Richard Delplato – Suspension Bridge
A transfer from Genesee Community College in Batavia, N.Y., Richard is a food science major who came to Cornell with an associate’s degree in baking and pastry arts from the Culinary Institute of America.
"I first discovered the suspension bridge during my second visit to Cornell. While I was here, I wanted to figure out the best way to walk from campus to my future apartment, and I discovered the suspension bridge over Fall Creek Gorge located conveniently close. I remember thinking how cool it would be to get to cross a gorge on my way to class every day. At first I was a bit nervous since I’m not a fan of heights, but I soon came to love walking across it. I’ve often stopped on this bridge to admire how the gorge transforms over the seasons, from the rich colors in fall to the snow and ice that covers it in winter. It’s truly a great spot to come to appreciate the beauty of Ithaca."
Melania Mora Tomas – Mann Library
Coming to campus from Costa Rica, Melania double majors in international agriculture and rural development and applied economics and management and is a student ambassador for Engaged Learning + Research at Cornell.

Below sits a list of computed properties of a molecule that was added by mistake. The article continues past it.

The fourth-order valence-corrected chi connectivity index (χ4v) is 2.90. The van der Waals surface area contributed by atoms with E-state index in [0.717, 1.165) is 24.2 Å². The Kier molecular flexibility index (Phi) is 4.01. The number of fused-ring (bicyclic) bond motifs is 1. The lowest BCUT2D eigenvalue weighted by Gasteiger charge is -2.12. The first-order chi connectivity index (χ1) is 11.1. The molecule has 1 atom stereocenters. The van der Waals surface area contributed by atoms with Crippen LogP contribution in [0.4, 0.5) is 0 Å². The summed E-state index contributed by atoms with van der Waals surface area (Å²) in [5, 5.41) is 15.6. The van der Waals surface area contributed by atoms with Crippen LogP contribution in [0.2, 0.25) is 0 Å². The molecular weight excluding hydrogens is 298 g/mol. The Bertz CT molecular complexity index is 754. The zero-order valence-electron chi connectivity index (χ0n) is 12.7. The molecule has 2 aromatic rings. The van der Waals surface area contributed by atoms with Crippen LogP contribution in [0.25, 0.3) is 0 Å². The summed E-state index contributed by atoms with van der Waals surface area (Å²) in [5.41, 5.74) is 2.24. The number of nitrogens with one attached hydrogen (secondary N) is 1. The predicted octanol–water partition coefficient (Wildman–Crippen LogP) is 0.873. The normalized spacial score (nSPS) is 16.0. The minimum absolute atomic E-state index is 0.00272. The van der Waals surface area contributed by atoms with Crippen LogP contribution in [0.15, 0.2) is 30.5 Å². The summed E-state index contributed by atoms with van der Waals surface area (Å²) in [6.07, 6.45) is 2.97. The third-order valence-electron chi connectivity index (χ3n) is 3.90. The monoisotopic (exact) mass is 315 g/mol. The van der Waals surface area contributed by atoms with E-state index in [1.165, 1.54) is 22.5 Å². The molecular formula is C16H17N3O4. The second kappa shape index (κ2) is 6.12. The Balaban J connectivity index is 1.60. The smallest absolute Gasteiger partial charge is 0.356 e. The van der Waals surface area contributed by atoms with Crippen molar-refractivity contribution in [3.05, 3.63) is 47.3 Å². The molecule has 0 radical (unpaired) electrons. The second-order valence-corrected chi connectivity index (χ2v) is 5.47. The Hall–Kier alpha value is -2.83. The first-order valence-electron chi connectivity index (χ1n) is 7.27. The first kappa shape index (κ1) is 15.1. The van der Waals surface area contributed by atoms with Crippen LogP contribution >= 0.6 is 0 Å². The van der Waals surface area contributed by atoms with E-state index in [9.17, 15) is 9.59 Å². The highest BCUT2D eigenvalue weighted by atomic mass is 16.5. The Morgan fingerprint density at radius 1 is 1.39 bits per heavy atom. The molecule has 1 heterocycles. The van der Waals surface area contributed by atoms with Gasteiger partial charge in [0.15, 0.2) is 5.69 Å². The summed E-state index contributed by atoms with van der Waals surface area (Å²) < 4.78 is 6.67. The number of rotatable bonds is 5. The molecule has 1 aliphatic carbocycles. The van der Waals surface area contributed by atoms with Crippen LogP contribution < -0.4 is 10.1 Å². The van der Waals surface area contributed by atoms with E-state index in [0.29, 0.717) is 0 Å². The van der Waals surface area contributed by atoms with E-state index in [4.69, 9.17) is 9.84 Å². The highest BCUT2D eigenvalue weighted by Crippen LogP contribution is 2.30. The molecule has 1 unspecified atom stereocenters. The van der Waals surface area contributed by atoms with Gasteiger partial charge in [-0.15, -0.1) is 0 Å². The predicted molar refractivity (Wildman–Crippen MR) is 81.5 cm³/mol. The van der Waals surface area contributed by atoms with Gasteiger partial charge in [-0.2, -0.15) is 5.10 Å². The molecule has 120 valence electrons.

"As a CALS student, I’m on the Ag Quad for the greater part of my day, and Mann Library is my home away from home. I always head to the upper floors where I am near good views and close to windows. Windows inspire me, offering glimpses of the outside when I’m stuck inside studying for a prelim or finishing a paper. They remind me of greater purpose and set into context whatever task is at hand. I like to see the snow fall as I type, the sunset’s warm light hit the pages of my books, and the shadows of the tall trees move against the sun. Looking out the windows reminds me of where I am, that Cornell represents a dream achieved, an opportunity taken, challenges overcome, as well as tears, laughter and many blessings."
Joe Nathan Lindsey – Greenhouses
An agricultural science and plant science double major from Lithonia, Ga., Joe Nathan hopes to translate his studies in fundamental plant biology into increased food security and sustainability in developing nations.